8. Could you describe your creative processes? How do usually start, and go about shaping ideas into a completed song? Do you usually start with a tune, a beat, or a narrative in your head? And do you collaborate with others in this process?
I usually start with a cool guitar riff and drum beat. The rest follows naturally, the last thing that’s done are usually the lyrics.
I’ve been writing solo in the last few years but recently put a backing band together for playing live. They are a bunch of very talented musicians and I love taking their creative input onboard.
9. What has been the most difficult thing you’ve had to endure in your life or music career so far?
Constant rejection, but that’s part of the game.
10. On the contrary, what would you consider a successful, proud or significant point in your life or music career so far? A.N.J.A.: It’s the little things: whenever someone comes up to me and tells me that they’ve been listening to a particular song of mine and they say how much it means to them or that it has given them something – that’s the greatest success for me and the reason why I’m doing what I’m doing!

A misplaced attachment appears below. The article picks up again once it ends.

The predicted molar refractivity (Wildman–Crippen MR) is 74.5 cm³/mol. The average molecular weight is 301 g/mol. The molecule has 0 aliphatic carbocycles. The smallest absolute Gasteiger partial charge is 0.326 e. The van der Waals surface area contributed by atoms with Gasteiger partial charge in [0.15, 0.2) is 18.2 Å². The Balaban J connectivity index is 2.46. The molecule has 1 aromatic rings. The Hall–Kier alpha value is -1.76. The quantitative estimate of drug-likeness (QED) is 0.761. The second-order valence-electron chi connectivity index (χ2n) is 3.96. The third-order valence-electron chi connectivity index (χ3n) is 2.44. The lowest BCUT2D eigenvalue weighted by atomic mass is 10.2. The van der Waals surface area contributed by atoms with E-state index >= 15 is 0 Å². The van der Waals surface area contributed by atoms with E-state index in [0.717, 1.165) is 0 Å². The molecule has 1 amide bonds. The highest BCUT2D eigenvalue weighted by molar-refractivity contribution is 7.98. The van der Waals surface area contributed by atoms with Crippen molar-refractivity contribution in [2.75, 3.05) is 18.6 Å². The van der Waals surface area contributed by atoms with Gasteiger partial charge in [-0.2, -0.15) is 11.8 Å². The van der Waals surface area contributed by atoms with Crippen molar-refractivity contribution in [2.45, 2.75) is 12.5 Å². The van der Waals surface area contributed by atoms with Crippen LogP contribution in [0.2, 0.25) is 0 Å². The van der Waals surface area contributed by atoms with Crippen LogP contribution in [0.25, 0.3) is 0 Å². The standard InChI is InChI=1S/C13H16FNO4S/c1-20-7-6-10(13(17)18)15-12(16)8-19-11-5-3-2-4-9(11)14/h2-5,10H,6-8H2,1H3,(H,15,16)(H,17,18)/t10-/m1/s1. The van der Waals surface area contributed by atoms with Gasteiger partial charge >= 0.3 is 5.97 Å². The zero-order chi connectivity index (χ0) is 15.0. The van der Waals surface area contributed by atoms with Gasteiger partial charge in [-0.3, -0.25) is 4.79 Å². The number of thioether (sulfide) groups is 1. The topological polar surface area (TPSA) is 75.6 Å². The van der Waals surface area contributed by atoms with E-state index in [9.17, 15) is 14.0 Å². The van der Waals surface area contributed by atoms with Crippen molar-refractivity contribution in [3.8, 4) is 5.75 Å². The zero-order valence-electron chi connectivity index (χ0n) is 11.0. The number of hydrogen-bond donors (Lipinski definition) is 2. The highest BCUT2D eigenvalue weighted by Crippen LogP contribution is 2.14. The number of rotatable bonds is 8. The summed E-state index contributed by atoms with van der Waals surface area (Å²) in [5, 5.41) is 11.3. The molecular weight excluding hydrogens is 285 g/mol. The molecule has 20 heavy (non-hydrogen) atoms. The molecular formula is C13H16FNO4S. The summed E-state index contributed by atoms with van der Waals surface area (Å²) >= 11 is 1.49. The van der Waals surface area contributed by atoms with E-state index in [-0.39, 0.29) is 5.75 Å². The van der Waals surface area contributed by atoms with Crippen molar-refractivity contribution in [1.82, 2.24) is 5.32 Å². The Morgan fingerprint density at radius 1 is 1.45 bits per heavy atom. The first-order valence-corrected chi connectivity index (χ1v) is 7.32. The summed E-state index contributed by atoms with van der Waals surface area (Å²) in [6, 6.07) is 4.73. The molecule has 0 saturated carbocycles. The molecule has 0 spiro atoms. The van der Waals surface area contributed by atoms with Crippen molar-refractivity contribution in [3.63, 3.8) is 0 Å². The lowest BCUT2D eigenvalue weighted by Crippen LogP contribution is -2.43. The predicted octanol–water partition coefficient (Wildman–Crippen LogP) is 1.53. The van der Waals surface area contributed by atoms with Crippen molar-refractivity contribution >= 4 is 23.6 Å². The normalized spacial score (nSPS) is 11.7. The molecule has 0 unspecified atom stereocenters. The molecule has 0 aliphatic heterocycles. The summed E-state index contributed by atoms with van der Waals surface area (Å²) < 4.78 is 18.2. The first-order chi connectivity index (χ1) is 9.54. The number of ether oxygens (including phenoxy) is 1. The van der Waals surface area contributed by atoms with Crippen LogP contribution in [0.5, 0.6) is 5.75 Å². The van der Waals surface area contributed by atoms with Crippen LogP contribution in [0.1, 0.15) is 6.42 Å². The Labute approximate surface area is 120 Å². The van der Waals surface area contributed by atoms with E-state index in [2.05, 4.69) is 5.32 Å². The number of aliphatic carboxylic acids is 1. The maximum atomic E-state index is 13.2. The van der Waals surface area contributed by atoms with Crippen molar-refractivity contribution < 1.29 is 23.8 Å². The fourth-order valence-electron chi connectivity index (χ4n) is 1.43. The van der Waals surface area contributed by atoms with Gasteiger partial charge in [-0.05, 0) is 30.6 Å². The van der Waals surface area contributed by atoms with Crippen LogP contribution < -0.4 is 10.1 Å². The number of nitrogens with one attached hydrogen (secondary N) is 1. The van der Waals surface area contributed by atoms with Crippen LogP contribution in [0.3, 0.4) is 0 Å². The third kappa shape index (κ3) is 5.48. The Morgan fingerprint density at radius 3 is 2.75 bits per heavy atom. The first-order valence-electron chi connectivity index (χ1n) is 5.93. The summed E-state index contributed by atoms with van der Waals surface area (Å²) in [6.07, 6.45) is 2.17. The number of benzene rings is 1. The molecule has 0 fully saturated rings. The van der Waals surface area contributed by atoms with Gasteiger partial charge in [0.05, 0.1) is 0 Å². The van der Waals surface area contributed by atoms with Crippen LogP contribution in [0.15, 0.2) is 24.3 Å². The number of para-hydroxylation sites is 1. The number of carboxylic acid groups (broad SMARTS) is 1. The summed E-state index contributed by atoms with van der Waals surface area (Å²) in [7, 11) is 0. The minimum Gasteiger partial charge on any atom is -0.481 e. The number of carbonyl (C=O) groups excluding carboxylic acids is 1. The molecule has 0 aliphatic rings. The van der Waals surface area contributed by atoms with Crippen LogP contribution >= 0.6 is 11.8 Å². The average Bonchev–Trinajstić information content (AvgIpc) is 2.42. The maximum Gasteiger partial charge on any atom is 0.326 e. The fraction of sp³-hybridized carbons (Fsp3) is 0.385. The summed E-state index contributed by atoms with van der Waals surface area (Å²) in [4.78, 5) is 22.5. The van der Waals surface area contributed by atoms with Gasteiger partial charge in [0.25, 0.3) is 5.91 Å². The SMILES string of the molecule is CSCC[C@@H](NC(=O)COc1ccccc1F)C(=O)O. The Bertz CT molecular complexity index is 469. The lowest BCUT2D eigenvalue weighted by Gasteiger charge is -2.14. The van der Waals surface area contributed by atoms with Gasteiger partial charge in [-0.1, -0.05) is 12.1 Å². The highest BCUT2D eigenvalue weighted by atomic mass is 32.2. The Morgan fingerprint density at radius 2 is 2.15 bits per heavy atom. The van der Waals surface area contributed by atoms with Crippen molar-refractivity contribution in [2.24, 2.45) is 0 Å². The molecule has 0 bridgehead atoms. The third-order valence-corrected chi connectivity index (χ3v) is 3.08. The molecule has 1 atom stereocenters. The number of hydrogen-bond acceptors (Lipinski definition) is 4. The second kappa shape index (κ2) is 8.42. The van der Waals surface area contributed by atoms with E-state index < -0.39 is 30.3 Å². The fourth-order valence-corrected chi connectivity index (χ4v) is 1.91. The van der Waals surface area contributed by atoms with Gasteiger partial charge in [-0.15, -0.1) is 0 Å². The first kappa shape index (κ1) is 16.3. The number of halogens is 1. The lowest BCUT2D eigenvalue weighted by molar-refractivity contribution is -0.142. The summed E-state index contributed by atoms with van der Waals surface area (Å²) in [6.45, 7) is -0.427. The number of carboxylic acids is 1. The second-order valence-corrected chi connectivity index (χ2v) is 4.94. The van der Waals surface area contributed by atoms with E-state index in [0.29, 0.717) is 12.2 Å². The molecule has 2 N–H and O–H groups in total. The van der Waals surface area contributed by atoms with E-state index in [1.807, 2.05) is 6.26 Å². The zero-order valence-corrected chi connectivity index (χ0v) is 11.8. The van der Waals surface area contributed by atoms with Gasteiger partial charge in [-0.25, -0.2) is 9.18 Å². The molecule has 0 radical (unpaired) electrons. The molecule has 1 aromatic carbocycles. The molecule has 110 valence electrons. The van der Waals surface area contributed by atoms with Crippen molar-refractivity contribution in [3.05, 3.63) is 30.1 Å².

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Photo credits: Linda Romer